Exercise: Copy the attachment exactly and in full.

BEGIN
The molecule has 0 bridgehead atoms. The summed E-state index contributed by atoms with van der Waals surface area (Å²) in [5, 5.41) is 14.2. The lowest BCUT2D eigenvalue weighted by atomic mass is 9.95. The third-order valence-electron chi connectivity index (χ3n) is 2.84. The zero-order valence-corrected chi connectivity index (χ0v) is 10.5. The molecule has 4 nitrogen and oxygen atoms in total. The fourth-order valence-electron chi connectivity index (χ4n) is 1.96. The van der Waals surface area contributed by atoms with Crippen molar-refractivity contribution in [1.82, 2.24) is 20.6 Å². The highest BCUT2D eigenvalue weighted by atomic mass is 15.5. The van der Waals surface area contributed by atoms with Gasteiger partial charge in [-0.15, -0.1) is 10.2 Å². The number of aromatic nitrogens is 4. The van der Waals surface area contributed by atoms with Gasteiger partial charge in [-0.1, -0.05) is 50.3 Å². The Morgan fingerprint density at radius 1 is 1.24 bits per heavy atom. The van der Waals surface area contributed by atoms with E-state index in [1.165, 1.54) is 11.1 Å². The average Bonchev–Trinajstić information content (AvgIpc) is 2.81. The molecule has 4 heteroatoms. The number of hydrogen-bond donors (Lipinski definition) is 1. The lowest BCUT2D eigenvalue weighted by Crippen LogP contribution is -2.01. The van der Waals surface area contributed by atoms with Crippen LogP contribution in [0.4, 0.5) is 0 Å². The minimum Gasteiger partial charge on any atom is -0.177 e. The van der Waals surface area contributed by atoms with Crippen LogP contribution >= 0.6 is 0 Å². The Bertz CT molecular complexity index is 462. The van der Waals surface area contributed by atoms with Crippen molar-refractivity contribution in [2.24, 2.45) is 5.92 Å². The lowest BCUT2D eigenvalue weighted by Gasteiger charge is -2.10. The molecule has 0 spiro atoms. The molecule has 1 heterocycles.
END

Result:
The molecule has 0 bridgehead atoms. The summed E-state index contributed by atoms with van der Waals surface area (Å²) in [5, 5.41) is 14.2. The lowest BCUT2D eigenvalue weighted by atomic mass is 9.95. The third-order valence-electron chi connectivity index (χ3n) is 2.84. The zero-order valence-corrected chi connectivity index (χ0v) is 10.5. The molecule has 4 nitrogen and oxygen atoms in total. The fourth-order valence-electron chi connectivity index (χ4n) is 1.96. The van der Waals surface area contributed by atoms with Crippen molar-refractivity contribution in [1.82, 2.24) is 20.6 Å². The highest BCUT2D eigenvalue weighted by atomic mass is 15.5. The van der Waals surface area contributed by atoms with Gasteiger partial charge in [-0.15, -0.1) is 10.2 Å². The number of aromatic nitrogens is 4. The van der Waals surface area contributed by atoms with Gasteiger partial charge in [-0.1, -0.05) is 50.3 Å². The Morgan fingerprint density at radius 1 is 1.24 bits per heavy atom. The van der Waals surface area contributed by atoms with E-state index in [1.165, 1.54) is 11.1 Å². The average Bonchev–Trinajstić information content (AvgIpc) is 2.81. The molecule has 4 heteroatoms. The number of hydrogen-bond donors (Lipinski definition) is 1. The lowest BCUT2D eigenvalue weighted by Crippen LogP contribution is -2.01. The van der Waals surface area contributed by atoms with Crippen LogP contribution in [0.4, 0.5) is 0 Å². The minimum Gasteiger partial charge on any atom is -0.177 e. The van der Waals surface area contributed by atoms with Crippen LogP contribution >= 0.6 is 0 Å². The Bertz CT molecular complexity index is 462. The van der Waals surface area contributed by atoms with Crippen molar-refractivity contribution in [2.24, 2.45) is 5.92 Å². The lowest BCUT2D eigenvalue weighted by Gasteiger charge is -2.10. The molecule has 0 spiro atoms. The molecule has 1 heterocycles.